This month marks the occasion of some very significant dates. You will not find these dates marked in red on your calendar, no holiday falls on them, no great hoopla occurs around them. They are just dates of mostly ordinary, very conscientious and respected people.

In this case the dates are the birth of my father, now deceased, and the 72nd anniversary of my parents, marriage (my mother will be 89 in November). Dad would be 93 this year. He has been gone for 13 years. I still miss him. His absence is no reason not to celebrate his day. The way I do that is to reflect on how precious he still is to me.

The anniversary is easier to overlook. After all, the marriage ended upon his death. I do not think so. I think that marriage will remain a part of the very soul and fiber of those of us who benefited from it.

It's common to engage in congratulations and celebrations of friends and family who are still around. Why should it not be just so common for us to celebrate those whose life is past, but whose spirit is still very much alive. Why not light a candle on the day of the event. Let it burn all day to remind all in the house (even if it is only you) of this extraordinary day.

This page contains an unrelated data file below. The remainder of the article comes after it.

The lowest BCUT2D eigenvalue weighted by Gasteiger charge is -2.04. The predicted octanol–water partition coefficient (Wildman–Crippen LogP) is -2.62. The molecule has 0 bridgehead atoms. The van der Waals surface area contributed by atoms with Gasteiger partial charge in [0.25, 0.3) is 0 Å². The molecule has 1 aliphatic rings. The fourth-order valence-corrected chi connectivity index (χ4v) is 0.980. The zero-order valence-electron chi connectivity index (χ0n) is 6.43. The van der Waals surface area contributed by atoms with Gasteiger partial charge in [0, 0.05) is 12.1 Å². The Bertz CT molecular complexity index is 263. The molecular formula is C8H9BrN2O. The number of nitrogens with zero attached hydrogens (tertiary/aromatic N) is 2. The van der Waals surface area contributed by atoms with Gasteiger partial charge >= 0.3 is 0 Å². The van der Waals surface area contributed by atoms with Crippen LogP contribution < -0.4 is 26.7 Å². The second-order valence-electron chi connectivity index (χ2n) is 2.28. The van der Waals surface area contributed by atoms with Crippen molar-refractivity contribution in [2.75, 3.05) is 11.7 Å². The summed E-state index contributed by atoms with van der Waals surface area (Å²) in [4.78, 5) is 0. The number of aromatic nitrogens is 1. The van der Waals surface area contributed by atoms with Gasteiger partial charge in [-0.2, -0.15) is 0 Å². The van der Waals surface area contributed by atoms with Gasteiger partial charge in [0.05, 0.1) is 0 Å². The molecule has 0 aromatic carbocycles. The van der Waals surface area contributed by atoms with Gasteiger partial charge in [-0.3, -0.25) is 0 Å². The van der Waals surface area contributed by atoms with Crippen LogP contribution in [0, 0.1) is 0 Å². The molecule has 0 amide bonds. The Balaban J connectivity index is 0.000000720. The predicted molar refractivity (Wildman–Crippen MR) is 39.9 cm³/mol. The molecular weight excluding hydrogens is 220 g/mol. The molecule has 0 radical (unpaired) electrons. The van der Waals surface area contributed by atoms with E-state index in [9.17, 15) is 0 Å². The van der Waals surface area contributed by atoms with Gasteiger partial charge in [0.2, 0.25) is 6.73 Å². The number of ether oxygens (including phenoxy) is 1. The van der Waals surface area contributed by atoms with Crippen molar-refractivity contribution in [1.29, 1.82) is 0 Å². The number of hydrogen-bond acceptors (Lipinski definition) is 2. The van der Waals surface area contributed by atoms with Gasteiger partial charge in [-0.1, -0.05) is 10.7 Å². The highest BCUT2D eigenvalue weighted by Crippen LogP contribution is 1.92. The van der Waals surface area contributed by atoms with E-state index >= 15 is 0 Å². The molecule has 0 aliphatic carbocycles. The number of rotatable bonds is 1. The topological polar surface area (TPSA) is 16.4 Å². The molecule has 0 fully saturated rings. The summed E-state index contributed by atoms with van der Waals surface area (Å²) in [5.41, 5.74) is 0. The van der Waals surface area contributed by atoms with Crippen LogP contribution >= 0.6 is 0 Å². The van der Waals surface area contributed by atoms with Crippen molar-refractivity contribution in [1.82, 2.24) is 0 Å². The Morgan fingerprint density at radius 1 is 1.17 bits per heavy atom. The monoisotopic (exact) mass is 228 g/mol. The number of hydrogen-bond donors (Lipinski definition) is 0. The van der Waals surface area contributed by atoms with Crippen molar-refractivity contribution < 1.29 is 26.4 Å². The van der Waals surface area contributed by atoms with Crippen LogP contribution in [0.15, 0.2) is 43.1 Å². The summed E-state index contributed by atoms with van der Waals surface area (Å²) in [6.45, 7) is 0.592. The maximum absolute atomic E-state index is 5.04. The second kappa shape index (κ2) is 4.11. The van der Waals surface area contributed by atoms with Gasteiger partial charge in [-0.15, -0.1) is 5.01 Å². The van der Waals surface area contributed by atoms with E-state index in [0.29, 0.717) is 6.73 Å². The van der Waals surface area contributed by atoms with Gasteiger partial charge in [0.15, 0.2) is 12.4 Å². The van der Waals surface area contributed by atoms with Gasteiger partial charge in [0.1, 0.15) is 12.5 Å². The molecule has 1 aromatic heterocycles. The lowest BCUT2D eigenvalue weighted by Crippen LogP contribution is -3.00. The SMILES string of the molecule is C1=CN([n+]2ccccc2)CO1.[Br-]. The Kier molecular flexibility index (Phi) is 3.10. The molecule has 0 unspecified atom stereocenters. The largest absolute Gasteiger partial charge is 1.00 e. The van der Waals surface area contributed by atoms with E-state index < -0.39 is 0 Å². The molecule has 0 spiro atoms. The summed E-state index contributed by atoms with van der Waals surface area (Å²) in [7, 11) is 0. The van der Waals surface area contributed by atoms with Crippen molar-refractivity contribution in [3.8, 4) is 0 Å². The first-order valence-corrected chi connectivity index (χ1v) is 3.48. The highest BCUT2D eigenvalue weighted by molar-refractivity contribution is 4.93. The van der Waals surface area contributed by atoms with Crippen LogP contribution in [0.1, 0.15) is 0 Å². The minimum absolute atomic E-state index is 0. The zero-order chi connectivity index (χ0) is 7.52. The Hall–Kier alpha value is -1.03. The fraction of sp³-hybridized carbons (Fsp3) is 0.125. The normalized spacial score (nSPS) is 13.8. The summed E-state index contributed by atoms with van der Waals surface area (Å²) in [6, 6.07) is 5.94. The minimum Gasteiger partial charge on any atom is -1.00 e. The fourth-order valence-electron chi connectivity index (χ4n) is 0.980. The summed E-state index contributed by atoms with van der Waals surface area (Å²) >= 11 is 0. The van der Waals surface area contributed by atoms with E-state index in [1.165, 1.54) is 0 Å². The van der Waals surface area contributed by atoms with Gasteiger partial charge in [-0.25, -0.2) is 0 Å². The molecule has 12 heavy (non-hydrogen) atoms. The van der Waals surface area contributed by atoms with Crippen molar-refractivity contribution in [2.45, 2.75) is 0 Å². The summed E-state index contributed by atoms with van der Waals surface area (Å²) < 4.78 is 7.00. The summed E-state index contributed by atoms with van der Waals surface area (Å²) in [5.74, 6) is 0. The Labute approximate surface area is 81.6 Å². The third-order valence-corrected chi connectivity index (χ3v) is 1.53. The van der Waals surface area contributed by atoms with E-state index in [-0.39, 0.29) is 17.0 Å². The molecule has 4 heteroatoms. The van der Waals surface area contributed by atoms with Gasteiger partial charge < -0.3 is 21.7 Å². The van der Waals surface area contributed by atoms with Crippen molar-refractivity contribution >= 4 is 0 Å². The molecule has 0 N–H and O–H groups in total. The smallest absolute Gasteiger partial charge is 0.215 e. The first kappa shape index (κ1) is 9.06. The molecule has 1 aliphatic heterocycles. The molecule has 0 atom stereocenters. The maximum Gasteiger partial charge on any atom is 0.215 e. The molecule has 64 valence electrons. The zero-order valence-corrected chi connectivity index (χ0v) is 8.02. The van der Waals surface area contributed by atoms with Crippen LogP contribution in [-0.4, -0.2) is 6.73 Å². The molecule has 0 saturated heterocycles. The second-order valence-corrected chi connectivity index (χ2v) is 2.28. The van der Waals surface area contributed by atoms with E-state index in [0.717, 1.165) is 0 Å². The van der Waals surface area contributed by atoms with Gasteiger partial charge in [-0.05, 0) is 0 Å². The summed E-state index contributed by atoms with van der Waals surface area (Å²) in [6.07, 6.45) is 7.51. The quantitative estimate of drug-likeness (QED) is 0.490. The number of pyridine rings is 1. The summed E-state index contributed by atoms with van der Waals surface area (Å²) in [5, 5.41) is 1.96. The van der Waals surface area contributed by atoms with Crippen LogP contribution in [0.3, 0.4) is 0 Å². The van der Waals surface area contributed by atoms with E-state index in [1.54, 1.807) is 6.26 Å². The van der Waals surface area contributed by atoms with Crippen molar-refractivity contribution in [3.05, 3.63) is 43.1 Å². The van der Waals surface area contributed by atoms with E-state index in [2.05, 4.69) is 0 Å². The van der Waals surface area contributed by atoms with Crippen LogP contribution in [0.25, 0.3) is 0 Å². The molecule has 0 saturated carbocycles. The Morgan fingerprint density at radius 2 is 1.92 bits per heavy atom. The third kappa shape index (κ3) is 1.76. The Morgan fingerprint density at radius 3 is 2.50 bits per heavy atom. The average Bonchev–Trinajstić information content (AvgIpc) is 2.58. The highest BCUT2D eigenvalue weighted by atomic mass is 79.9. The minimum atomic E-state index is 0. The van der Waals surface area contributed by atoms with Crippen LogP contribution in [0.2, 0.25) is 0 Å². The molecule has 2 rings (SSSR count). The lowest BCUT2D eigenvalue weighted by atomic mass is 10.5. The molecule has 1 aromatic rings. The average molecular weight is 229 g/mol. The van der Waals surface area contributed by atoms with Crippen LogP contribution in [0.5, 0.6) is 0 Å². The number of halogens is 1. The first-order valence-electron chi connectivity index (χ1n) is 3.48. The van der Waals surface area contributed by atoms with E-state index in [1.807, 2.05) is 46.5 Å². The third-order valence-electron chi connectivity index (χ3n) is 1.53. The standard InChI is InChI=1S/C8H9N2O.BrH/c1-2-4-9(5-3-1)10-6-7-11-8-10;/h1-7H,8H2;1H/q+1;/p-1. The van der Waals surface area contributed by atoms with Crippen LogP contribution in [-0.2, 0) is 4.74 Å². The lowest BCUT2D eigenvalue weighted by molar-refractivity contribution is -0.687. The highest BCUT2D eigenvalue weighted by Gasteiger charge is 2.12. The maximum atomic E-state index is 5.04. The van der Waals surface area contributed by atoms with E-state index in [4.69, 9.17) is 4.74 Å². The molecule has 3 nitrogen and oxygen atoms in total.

Or throw a party. Who says the guest of honor has to be present? Invite those who remember and allow a time for shared reflection.

My guess is the intentional exercise of your own memory will bring a flood of joy and maybe some tears. That's really okay. It will likely serve as a cleansing of your soul and an energizing of your spirit, not to mention the flight your heart will likely take.

Source by Jerry Elrod
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